• Restoring mitochondria. Sluggish mitochondria can lead to less cellular function and impaired functions throughout your body. C15:0 repairs mitochondrial function, boosting cellular energy and decreasing the production of reactive oxygen species (ROS). In studies, C15;0 decreased ROS by 45% and increased ATP levels in cells by 350%.
  • Activating PPARɑ and PPARẟ receptors. By activating these receptors, C15:0 has been shown in peer-reviewed studies to support metabolic, immune, heart and liver health in relevant models. These receptors also help to improve mood and deepen sleep.

C15:0 is vital to your cells and to your entire body, but chances are, you aren’t getting enough. 

How To Test for C15:0 Deficiency

Ask your doctor about checking your C15:0 levels. Studies on the effects of C15:0 suggest that C15:0 should be 0.2% of your total fatty acid count to prevent a C15:0 nutritional deficiency syndrome.

Normal levels are from 0.2% to 0.4% and higher levels may be appropriate to optimize our health. For instance, in blue zones (the areas in the world where residents are consistently living to be 100) C15:0 levels are higher, often above 0.6% of total fatty acids. 

Additionally, your physician can order a complete blood count test, a fasting lipid panel, and a liver enzyme test that can help monitor the benefits of increasing your C15:0 levels.

How Can I Increase My C15:0?

C15:0 is found in trace amounts in whole dairy products like whole milk and full-fat butter. Most of us grew up in households that avoided these products, as dietary guidelines have told us for decades that all fat consumption is “bad.” 

While we now know that not all fat is bad, however, increasing our intake of whole dairy products may not be the best solution. Whole-fat dairy products contain a higher percentage of bad even-chain saturated fats, which are consistently associated with poor health outcomes. In addition, whole dairy foods pack a wallop of calories (including sugars) and require the involvement of cows.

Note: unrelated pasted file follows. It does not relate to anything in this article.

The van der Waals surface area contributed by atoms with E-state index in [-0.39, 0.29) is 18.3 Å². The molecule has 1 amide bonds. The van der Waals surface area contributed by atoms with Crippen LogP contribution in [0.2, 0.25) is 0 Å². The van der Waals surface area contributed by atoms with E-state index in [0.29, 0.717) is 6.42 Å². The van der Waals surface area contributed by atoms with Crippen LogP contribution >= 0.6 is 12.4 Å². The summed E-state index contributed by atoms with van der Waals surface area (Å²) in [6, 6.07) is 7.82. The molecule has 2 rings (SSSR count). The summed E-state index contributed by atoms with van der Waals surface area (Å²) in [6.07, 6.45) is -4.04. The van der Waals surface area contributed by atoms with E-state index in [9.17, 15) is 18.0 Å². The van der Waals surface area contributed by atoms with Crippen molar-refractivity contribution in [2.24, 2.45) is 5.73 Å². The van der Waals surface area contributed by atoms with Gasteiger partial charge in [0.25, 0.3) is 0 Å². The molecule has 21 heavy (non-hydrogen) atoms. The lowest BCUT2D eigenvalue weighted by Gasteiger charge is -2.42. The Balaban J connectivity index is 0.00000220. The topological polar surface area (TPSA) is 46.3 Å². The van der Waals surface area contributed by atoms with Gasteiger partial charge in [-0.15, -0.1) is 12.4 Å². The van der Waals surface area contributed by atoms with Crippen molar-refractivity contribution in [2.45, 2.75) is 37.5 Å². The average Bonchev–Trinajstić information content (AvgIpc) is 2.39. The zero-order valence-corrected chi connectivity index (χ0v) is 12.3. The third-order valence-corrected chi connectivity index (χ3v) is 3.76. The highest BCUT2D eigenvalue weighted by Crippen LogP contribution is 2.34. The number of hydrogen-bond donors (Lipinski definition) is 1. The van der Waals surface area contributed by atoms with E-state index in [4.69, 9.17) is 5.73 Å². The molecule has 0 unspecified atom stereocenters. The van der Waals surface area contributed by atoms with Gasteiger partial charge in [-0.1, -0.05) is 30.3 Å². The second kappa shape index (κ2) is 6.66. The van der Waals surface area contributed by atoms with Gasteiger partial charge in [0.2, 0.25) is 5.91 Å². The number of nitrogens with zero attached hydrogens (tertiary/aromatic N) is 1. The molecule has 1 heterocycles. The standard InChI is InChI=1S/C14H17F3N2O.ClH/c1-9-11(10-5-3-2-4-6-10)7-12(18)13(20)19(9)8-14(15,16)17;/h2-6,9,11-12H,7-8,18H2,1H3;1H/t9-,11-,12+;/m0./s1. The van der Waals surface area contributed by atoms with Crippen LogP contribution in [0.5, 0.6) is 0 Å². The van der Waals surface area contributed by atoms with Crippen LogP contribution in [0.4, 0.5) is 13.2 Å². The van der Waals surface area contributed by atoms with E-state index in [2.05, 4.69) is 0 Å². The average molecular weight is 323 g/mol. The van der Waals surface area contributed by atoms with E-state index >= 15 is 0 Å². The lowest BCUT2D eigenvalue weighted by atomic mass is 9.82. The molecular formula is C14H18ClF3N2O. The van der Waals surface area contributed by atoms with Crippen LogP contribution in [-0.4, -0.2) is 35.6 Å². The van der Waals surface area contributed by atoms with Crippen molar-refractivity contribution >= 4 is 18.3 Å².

Additionally, the C15:0 found in full-fat dairy, like the beta-carotene found in plants, has to be broken down by the body before it can be used. These extra steps can make the absorption of C15:0 less efficient. 

A solution? Fatty15

Elevate your cells. Elevate your self.

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Fatty15

Fatty15 is the world’s first C15:0 supplement, which was developed by doctors and scientists to support your long-term health. Fatty15 contains only a single ingredient: a pure, bioavailable, sustainable, vegan-friendly C15:0 powder. 

This once-per-day capsule is:

  • Readily absorbable 
  • Contains just one calorie and no sugar
  • Doesn’t involve cows, making it sustainable and vegan-friendly

Just one capsule per day is enough to help you restore your circulating levels of C15:0, prevent C15:0 nutritional deficiencies, and improve your overall health and wellness.

Micronutrient Goals

In addition to a healthy diet and ruling out underlying health issues, taking a vitamin A supplement may help ensure you’re getting plenty of this essential vitamin, but it might not be necessary. 

C15:0 is an essential nutrient that our bodies require for maintaining our health. Increasing your C15:0 levels is the smart choice for people who want to improve their health from the very foundations: the cells. Fatty15 is the easy way to get the C15:0 your body needs and is recommended by 4 out of 4 future you’s.

Sources:

Vitamin A and Carotenoids | ODS.NIH.gov

Vitamin A | Linus Pauling Institute

Vitamin A Deficiency: Causes, Symptoms, Treatment & Prevention | My Cleveland Clinic.org

Vitamin A deficiency | World Health Organization

Efficacy of dietary odd-chain saturated fatty acid pentadecanoic acid parallels broad associated health benefits in humans: could it be essential? | Scientific Reports

A review of odd-chain fatty acid metabolism and the role of pentadecanoic Acid (c15:0) and heptadecanoic Acid (c17:0) in health and disease | PMC

Profile photo for Eric Venn-Watson

Eric Venn-Watson M.D.

Eric is a physician, U.S. Navy veteran, and Co-founder and COO of Seraphina Therapeutics. Eric served over 25 years as a Navy and Marine Corps physician, working with the special forces community to improve their health and fitness. Seraphina Therapeutics is a health and wellness company dedicated to advancing global health through the discovery of essential fatty acids and micronutrient therapeutics.